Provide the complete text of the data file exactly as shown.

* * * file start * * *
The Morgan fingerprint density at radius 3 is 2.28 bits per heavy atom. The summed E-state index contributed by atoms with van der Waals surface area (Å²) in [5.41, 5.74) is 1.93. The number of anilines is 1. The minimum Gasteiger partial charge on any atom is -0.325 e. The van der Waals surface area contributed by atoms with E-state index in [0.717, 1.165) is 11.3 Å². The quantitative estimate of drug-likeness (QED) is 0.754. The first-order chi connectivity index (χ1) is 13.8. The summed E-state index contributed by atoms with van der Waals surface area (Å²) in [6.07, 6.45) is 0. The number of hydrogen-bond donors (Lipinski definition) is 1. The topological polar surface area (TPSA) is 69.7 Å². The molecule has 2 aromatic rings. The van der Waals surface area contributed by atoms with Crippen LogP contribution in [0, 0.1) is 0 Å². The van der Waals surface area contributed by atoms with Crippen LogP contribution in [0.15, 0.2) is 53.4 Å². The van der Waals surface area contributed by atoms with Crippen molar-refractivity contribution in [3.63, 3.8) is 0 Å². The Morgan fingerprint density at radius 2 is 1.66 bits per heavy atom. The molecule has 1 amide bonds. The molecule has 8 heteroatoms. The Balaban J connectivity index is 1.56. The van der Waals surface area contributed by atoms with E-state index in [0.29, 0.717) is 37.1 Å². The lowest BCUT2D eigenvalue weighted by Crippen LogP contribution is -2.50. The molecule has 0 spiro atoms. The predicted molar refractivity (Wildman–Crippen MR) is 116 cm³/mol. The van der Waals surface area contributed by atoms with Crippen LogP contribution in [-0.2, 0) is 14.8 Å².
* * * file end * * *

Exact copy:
The Morgan fingerprint density at radius 3 is 2.28 bits per heavy atom. The summed E-state index contributed by atoms with van der Waals surface area (Å²) in [5.41, 5.74) is 1.93. The number of anilines is 1. The minimum Gasteiger partial charge on any atom is -0.325 e. The van der Waals surface area contributed by atoms with E-state index in [0.717, 1.165) is 11.3 Å². The quantitative estimate of drug-likeness (QED) is 0.754. The first-order chi connectivity index (χ1) is 13.8. The summed E-state index contributed by atoms with van der Waals surface area (Å²) in [6.07, 6.45) is 0. The number of hydrogen-bond donors (Lipinski definition) is 1. The topological polar surface area (TPSA) is 69.7 Å². The molecule has 2 aromatic rings. The van der Waals surface area contributed by atoms with Crippen LogP contribution in [0, 0.1) is 0 Å². The van der Waals surface area contributed by atoms with Crippen LogP contribution in [0.15, 0.2) is 53.4 Å². The van der Waals surface area contributed by atoms with Crippen molar-refractivity contribution in [3.63, 3.8) is 0 Å². The Morgan fingerprint density at radius 2 is 1.66 bits per heavy atom. The molecule has 1 amide bonds. The molecule has 8 heteroatoms. The Balaban J connectivity index is 1.56. The van der Waals surface area contributed by atoms with E-state index in [0.29, 0.717) is 37.1 Å². The lowest BCUT2D eigenvalue weighted by Crippen LogP contribution is -2.50. The molecule has 0 spiro atoms. The predicted molar refractivity (Wildman–Crippen MR) is 116 cm³/mol. The van der Waals surface area contributed by atoms with Crippen LogP contribution in [-0.2, 0) is 14.8 Å².